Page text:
By Troy Torres
(Tumon, Guam) Port authority board of directors member Anthony "Tony" Chargualaf, Jr. is trading his allegiance to the people of Guam in exchange for the loyalties that now bind him to the same political BS that breeds corruption.
Gov. Lou Leon Guerrero appointed Mr. Chargualaf to be a member of the seaport's public board of directors this year. He recently became a candidate for mayor of Inarajan; the election is next year.
Kandit has been aware of and has requested official copies of publicly-disclosable emails and phone records between Mr. Chargualaf and former seaport legal counsel Mike Phillips. The source copies we have received and forwarded to law enforcement authorities show communications between Mr. Phillips and Mr. Chargualaf to distort the ongoing process of rectifying the wrongful terminations of seven seaport employees in 2012, and to push the government of Guam into years of further litigation at the expense of taxpayers.
Connie Jo "Liberty" Brennan Shinohara
But he isn't the only seaport official involved in the conspiracy. Connie Jo Brennan Shinohara, who was designated by Ms. Leon Guerrero to lead a task force that will determine what to do about the government's crimes against the seven workers, also has been in active communication with Mr. Phillips and the seaport's former chairwoman, Dan "The Little Man" Tydingco. Port general manager Rory Respicio recused himself from the inquiry, disclosing a conflict of interest to Ms. Leon Guerrero and to the public early on.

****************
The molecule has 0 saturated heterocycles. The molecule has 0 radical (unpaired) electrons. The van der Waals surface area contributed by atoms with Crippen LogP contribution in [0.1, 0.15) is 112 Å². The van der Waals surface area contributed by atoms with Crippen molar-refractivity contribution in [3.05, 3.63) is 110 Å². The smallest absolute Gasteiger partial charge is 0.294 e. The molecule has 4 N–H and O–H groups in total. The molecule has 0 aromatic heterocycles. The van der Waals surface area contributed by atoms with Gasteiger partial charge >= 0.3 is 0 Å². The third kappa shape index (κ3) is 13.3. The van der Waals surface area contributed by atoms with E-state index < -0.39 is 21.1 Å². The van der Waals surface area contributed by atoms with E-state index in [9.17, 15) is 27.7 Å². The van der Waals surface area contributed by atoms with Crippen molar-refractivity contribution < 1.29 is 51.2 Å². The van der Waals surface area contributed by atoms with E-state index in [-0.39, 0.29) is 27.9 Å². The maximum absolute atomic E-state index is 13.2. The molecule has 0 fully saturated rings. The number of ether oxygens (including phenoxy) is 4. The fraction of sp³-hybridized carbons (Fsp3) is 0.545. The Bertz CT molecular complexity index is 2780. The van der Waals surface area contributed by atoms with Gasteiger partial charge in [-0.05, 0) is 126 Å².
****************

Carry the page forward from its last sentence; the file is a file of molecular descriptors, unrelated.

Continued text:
But Ms. Shinohara did not reveal her own conflict of interest once she began communicating with Mr. Phillips on the case. Mr. Phillips was her attorney, when she was facing criminal investigations of corruption by the Federal Bureau of Investigation following her roles in the Gutierrez administration. Ms. Shinohara ended up testifying against her future brother-in-law, the late former Sen. Austin "Sonny" Shelton, who was sentenced to 10 years in federal prison for crimes of corruption in 2002.
Sources reveal that Mr. Phillips and Mr. Tydingco, who have no business left at the seaport but a vendetta they have scheduled against the seven fired workers, have been communicating with Ms. Shinohara and Mr. Chargualaf to prevent the board of directors from ratifying action in favor of the workers.
Mr. Chargualaf has been receiving assistance from Mr. Phillips's cronies for his campaign for mayor of Inarajan. In return, Mr. Chargualaf has abused his position in an attempt to pressure management and the board to appeal the recent Civil Service Commission ruling that will restore fired worker Francine Rocio to her position and provide her backpay. Such a decision would throw the seaport and the fired workers into years of litigation. The Rocio case is pivotal to the end of this long and sordid saga for the so-called Port 7. The CSC reversed the seaport's 2012 firing of her based on the date of the adverse action given to her and the content of the adverse action itself.
Every one of the fired workers received their adverse action on the same date. All of the actions were template-written. This means that Ms. Rocio's ruling will soon be followed by identical reversals in favor of the other fired workers. An appeal of the ruling in the Superior Court of Guam will stop all of that from happening.
In politics, integrity is for sale to the highest bidder. But we suppose it wasn't integrity at all if you swap truth for injustice.